Here the first drinks and snacks were dug out of the backpacks and enjoyed. Continuing upstream along the Partnach and with a view of the forthcoming Reintal it quickly became clear to everyone what lay ahead. Up to the Reintalangerhütte (1369 m) in the Wetterstein Mountains, the route was chosen – less uphill, but longer -14 km.

And what is the most important thing on a hike like this? Exactly: the right mountain hiking boots. Sure, but what if one of them falls apart on the very first day? Well, if you're out and about with the ALPINE@corpuls crew, you don't need to worry: there was a gap between the toe cap and the sole of one hikers shoe, but as quickly as the gap appeared, rescue equipment was procured. Udo Franke contributed the string from his emergency kit, another hiker got a roll of tape out of his backpack. The 'wound' was treated with nimble hands and they carried on toward the top.

Broken hiking boot that has been provisionally taped with black adhesive tape at the front

It got more dicey on the final ascent to the Knorrhütte (2051m).
It lies on the threshold of the Zugspitzplatt, southwest below the Brunntalkopf. Since 1855 it has been the ideal base for the Zugspitze ascent via the Reintal or from Ehrwald via the Gatterl. Four to five times in the summer the hut is supplied with groceries exclusively by helicopter. Rubbish and empties are taken back down to the valley.
In order to earn an after-work beer (e.g. the 'Heli Special' wheat beer for 11€ or the 'Mid-Summit Special' ), the hikers had to overcome steeper terrain. Everyone managed to do so with no trouble and the corpuls team finally broke through the blanket of fog: "It's a great feeling when you're rewarded with such a view from the Knorrhütte after those endless kilometres walking through the Reintal," says Korbinian Hess, summarizing the success of the stage.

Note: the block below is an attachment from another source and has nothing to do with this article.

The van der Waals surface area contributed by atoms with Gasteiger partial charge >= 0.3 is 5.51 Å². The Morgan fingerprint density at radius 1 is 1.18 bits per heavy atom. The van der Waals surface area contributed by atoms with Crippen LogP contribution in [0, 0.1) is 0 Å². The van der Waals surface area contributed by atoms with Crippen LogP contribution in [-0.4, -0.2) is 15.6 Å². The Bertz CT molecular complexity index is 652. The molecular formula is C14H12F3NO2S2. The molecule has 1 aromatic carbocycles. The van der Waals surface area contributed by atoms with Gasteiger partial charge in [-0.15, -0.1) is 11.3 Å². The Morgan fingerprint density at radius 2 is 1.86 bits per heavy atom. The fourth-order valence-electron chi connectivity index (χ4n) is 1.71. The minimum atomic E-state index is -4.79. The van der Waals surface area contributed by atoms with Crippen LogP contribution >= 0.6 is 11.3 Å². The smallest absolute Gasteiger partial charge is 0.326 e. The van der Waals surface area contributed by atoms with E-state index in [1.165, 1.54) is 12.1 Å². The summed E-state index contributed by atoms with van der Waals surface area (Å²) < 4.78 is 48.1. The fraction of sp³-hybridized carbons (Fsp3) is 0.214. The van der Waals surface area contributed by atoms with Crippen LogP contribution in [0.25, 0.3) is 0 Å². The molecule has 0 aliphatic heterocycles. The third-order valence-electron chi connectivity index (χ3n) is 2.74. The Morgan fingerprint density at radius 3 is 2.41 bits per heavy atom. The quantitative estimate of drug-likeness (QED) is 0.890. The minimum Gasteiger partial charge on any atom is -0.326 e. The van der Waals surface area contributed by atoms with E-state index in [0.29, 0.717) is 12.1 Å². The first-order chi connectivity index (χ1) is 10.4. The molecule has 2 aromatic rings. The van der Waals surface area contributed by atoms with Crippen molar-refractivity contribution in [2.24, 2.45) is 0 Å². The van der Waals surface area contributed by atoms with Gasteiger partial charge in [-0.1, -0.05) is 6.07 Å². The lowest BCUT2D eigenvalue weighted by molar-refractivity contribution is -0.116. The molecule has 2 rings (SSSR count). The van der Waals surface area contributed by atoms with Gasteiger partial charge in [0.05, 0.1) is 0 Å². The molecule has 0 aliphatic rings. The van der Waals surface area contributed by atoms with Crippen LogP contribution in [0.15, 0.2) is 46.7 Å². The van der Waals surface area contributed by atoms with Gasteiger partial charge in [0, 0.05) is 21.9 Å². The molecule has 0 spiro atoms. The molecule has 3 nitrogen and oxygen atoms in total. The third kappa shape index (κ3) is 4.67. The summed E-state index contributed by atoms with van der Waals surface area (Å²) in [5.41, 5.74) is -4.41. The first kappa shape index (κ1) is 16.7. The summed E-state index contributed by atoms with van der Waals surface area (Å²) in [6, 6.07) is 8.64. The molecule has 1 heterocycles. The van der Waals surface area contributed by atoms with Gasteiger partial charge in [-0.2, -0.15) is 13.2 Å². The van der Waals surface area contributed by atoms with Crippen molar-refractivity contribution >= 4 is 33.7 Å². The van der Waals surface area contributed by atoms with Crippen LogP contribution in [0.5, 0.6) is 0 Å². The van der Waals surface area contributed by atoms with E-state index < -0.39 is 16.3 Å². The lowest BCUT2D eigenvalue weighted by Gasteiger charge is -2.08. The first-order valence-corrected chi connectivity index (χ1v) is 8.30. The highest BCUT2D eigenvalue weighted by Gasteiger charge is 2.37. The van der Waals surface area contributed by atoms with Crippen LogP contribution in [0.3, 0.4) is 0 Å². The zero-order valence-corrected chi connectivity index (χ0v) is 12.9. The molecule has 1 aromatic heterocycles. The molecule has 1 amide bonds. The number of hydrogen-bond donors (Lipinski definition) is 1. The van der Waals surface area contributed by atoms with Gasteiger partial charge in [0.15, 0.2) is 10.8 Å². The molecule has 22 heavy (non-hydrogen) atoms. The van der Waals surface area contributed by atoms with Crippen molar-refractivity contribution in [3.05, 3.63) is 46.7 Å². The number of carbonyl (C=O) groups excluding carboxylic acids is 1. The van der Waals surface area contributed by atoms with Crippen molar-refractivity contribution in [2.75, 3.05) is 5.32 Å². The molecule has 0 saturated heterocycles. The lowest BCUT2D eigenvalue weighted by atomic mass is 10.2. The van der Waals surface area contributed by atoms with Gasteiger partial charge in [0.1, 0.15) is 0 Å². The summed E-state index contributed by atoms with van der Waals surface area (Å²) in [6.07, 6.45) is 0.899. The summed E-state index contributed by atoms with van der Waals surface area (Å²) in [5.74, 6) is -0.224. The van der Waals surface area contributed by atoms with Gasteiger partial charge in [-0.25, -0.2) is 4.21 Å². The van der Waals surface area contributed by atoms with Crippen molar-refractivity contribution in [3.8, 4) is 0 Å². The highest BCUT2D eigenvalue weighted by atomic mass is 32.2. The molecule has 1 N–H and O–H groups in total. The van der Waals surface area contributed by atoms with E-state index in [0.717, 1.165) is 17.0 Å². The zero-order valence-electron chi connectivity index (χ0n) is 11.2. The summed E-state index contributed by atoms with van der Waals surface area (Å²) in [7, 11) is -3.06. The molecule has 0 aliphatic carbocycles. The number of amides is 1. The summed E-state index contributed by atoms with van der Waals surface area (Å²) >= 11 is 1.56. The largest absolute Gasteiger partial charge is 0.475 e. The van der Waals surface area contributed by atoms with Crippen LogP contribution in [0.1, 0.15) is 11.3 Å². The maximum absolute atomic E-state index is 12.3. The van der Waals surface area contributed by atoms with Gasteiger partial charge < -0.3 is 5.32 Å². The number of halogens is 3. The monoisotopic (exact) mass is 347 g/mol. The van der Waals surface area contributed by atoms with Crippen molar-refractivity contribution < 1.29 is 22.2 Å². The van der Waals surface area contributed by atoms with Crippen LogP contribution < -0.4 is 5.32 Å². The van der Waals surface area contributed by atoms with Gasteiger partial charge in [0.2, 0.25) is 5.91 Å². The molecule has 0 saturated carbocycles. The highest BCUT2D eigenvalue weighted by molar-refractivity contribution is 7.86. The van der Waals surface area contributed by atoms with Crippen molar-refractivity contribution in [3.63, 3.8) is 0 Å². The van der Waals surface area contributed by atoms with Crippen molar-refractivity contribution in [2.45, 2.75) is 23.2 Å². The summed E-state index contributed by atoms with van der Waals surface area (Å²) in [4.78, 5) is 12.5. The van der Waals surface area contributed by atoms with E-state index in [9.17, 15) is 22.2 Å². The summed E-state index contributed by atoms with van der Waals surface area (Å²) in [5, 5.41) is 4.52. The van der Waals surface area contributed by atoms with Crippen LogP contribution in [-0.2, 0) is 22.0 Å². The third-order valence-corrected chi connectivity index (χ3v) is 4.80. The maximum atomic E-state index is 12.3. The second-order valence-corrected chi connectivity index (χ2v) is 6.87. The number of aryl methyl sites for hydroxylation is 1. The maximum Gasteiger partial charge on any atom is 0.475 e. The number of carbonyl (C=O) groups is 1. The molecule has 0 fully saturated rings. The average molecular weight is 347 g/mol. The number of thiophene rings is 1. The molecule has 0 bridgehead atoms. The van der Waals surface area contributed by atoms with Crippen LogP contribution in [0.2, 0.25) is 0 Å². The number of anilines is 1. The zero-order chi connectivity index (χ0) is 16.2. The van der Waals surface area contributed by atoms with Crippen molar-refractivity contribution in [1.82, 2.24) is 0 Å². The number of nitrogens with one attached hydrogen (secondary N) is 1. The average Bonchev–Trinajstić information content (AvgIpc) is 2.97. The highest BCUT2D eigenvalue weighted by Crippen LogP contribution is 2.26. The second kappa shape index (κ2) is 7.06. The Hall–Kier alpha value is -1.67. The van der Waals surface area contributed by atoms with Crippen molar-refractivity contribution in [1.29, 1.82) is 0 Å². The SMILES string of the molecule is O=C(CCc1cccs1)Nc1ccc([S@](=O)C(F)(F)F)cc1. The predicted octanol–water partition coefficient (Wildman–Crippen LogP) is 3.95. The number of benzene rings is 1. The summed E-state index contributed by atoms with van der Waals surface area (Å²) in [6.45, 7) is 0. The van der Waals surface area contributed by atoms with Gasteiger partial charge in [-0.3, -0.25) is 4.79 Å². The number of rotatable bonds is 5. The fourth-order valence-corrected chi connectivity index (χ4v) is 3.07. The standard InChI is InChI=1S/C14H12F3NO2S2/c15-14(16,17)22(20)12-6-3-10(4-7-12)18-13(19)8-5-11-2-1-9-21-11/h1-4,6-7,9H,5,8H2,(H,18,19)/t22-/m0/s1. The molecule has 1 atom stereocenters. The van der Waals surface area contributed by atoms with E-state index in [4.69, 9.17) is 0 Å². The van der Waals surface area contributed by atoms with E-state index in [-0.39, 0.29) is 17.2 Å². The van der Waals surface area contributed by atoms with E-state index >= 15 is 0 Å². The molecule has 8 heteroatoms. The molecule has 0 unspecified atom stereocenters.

The evening at the Knorrhütte seems a bit unusual from today's perspective (in view of Covid19 social distancing): "There was a lot going on, the hut was full of other hiking groups. We all sat very closely together, using even the smallest spot on the bench
as a seat, which is normal in a hut," says Udo Franke, who took part in the tour with his wife, daughter and daughters friend. 

The strenuous hiking day came to a close in a happy and entertaining way.
And the room in the dormitory reserved especially for ALPINE@corpuls offered each hiker at least 40 cm width for sleeping (lets be honest: do you really need more?).
The tired bodies were however grateful for every centimetre: To sleep and recharge the batteries for the final ascent the following day.

Mountain shaded on one side, the summit illuminated by the sun

Day 2 – The end awaits with tightropes and thrills

30. September 2018, 7.30 a.m., departure from the Knorrhütte (2051 m). After a typical no-frills hut breakfast, it was time to set course for Germany's highest mountain. These 'last' 1164 vertical metres would be another big challenge for the mountaineers.
The estimated walking time would be 2.5 hours with a distance of almost 4 kilometres. The weather was promising and followed the forecasts, which showed sun and little wind.
After leaving their home for the night, the hikers crossed the Zugspitzplatt and finally reached the cable car station of the Gletscherbahn (2600 m). It was here that things once again got serious, as the most unpleasant part of the summit tour was imminent: the extensive screefield, which stretches past the Schneefernerhaus research station to the summit rock of the Zugspitze. "That was really uncomfortable," Iris Klimmer remembers, "you took one step forward and slid back two.